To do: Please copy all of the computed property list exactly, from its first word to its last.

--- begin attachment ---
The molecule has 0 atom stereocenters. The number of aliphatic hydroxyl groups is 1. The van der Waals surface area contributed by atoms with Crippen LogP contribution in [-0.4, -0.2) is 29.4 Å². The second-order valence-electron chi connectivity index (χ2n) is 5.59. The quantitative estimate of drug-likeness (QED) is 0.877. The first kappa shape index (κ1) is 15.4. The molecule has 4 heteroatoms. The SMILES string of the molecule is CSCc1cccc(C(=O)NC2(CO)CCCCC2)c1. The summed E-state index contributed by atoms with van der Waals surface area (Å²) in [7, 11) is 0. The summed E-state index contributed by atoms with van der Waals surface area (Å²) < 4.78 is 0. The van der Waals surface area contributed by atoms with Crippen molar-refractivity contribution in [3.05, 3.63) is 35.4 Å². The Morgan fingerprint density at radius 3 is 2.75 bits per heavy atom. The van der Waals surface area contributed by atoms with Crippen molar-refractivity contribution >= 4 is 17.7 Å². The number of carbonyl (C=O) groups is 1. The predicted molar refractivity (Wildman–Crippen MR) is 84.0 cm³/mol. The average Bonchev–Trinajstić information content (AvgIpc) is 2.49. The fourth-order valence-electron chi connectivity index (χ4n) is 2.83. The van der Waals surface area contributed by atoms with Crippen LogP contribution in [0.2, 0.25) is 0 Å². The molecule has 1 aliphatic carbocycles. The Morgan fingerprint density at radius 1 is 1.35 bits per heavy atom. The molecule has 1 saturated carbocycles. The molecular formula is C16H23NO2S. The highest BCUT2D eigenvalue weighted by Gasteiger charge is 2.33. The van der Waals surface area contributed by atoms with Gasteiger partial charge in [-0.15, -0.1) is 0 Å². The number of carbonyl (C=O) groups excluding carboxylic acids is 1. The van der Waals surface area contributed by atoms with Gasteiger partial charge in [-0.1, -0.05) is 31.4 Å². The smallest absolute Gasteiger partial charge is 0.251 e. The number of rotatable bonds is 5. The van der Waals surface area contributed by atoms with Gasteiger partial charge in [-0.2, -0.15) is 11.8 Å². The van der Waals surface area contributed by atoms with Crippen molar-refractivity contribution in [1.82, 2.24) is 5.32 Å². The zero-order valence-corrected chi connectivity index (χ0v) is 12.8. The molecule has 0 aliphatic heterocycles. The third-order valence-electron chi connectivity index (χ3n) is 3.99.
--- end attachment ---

The molecule has 0 atom stereocenters. The number of aliphatic hydroxyl groups is 1. The van der Waals surface area contributed by atoms with Crippen LogP contribution in [-0.4, -0.2) is 29.4 Å². The second-order valence-electron chi connectivity index (χ2n) is 5.59. The quantitative estimate of drug-likeness (QED) is 0.877. The first kappa shape index (κ1) is 15.4. The molecule has 4 heteroatoms. The SMILES string of the molecule is CSCc1cccc(C(=O)NC2(CO)CCCCC2)c1. The summed E-state index contributed by atoms with van der Waals surface area (Å²) in [7, 11) is 0. The summed E-state index contributed by atoms with van der Waals surface area (Å²) < 4.78 is 0. The van der Waals surface area contributed by atoms with Crippen molar-refractivity contribution in [3.05, 3.63) is 35.4 Å². The Morgan fingerprint density at radius 3 is 2.75 bits per heavy atom. The van der Waals surface area contributed by atoms with Crippen molar-refractivity contribution >= 4 is 17.7 Å². The number of carbonyl (C=O) groups is 1. The predicted molar refractivity (Wildman–Crippen MR) is 84.0 cm³/mol. The average Bonchev–Trinajstić information content (AvgIpc) is 2.49. The fourth-order valence-electron chi connectivity index (χ4n) is 2.83. The van der Waals surface area contributed by atoms with Crippen LogP contribution in [0.2, 0.25) is 0 Å². The molecule has 1 aliphatic carbocycles. The Morgan fingerprint density at radius 1 is 1.35 bits per heavy atom. The molecule has 1 saturated carbocycles. The molecular formula is C16H23NO2S. The highest BCUT2D eigenvalue weighted by Gasteiger charge is 2.33. The van der Waals surface area contributed by atoms with Gasteiger partial charge in [-0.15, -0.1) is 0 Å². The number of carbonyl (C=O) groups excluding carboxylic acids is 1. The van der Waals surface area contributed by atoms with Gasteiger partial charge in [-0.1, -0.05) is 31.4 Å². The smallest absolute Gasteiger partial charge is 0.251 e. The number of rotatable bonds is 5. The van der Waals surface area contributed by atoms with Gasteiger partial charge in [-0.2, -0.15) is 11.8 Å². The van der Waals surface area contributed by atoms with Crippen molar-refractivity contribution in [1.82, 2.24) is 5.32 Å². The zero-order valence-corrected chi connectivity index (χ0v) is 12.8. The molecule has 0 aliphatic heterocycles. The third-order valence-electron chi connectivity index (χ3n) is 3.99.